Monday, March 13, 2017

PERSONALITY AFFECTS HOW WE EAT

Our personalities not only affect how we approach our love life and our work life, but also how we eat. Specifically, people with personality traits of high neuroticism and low conscientiousness are likely to go through cycles of gaining and losing weight throughout their lives, according to an examination of 50 years of data by researchers from the National Institute on Aging. Impulsivity was the strongest predictor of who would be overweight. Study participants who scored in the top 10 percent on impulsivity weighed an average of 22 pounds more, on average, than those in the bottom 10 percent. The "Big Five" personality traits are:

Neuroticism
A tendency to experience unpleasant emotions, such as anxiety, anger or depression.

Extraversion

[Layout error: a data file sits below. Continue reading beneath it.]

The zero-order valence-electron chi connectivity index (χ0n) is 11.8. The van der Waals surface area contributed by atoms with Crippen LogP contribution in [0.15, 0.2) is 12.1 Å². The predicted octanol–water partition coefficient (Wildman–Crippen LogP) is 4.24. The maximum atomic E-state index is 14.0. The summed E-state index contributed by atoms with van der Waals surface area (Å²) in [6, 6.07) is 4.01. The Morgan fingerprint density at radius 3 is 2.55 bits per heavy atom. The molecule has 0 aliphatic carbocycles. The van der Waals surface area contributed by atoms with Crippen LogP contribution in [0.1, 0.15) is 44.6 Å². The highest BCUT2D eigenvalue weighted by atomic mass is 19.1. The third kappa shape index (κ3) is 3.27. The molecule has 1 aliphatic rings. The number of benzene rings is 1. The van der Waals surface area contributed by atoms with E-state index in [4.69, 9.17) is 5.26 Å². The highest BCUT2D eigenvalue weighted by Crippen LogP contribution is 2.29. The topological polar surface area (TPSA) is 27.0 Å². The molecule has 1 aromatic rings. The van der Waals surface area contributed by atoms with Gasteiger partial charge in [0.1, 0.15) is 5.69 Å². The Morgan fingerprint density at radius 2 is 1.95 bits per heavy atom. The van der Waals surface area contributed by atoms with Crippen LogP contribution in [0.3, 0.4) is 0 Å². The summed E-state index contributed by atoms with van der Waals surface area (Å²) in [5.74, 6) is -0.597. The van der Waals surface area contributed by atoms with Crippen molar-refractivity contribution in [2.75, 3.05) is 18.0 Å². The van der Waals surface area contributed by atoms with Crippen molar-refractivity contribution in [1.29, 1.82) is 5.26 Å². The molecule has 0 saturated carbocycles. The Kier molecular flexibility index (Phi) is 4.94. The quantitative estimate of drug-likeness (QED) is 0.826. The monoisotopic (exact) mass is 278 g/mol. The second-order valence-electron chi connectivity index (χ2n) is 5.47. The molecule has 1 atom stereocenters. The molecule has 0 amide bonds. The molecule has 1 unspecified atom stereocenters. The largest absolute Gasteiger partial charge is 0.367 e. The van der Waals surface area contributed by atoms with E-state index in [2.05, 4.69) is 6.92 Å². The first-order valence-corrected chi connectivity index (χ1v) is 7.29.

Energy and the tendency to seek stimulation and the company of others.

Agreeableness
A tendency to be compassionate and cooperative rather than suspicious and antagonistic towards others.

Conscientiousness
A tendency to show self-discipline, act dutifully and aim for achievement.

Openness to experience
Appreciation for art, emotion, adventure and unusual ideas; imaginative and curious.

The results: Although weight tends to increase gradually as people age, the researchers, led by Dr. Angelina R. Sutin, found greater weight gain among impulsive people, those who enjoy taking risks and those who are antagonistic--especially those who are cynical, competitive and aggressive. Conscientious participants tended to be leaner.

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